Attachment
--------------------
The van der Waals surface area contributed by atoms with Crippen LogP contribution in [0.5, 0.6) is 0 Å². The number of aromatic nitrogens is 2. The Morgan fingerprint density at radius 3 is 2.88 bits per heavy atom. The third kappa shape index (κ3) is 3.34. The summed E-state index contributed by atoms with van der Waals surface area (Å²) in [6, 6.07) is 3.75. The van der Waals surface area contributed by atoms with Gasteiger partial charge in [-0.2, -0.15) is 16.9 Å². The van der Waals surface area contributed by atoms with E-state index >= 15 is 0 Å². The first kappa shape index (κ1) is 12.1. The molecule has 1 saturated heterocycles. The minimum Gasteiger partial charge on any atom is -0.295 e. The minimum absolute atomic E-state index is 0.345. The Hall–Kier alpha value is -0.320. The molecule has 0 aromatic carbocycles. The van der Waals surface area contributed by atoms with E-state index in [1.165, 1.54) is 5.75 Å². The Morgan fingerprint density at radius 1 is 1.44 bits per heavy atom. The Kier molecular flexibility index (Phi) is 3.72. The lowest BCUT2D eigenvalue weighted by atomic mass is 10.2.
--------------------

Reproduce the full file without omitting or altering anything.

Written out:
The van der Waals surface area contributed by atoms with Crippen LogP contribution in [0.5, 0.6) is 0 Å². The number of aromatic nitrogens is 2. The Morgan fingerprint density at radius 3 is 2.88 bits per heavy atom. The third kappa shape index (κ3) is 3.34. The summed E-state index contributed by atoms with van der Waals surface area (Å²) in [6, 6.07) is 3.75. The van der Waals surface area contributed by atoms with Gasteiger partial charge in [-0.2, -0.15) is 16.9 Å². The van der Waals surface area contributed by atoms with E-state index >= 15 is 0 Å². The first kappa shape index (κ1) is 12.1. The molecule has 1 saturated heterocycles. The minimum Gasteiger partial charge on any atom is -0.295 e. The minimum absolute atomic E-state index is 0.345. The Hall–Kier alpha value is -0.320. The molecule has 0 aromatic carbocycles. The van der Waals surface area contributed by atoms with E-state index in [1.165, 1.54) is 5.75 Å². The Morgan fingerprint density at radius 1 is 1.44 bits per heavy atom. The Kier molecular flexibility index (Phi) is 3.72. The lowest BCUT2D eigenvalue weighted by atomic mass is 10.2.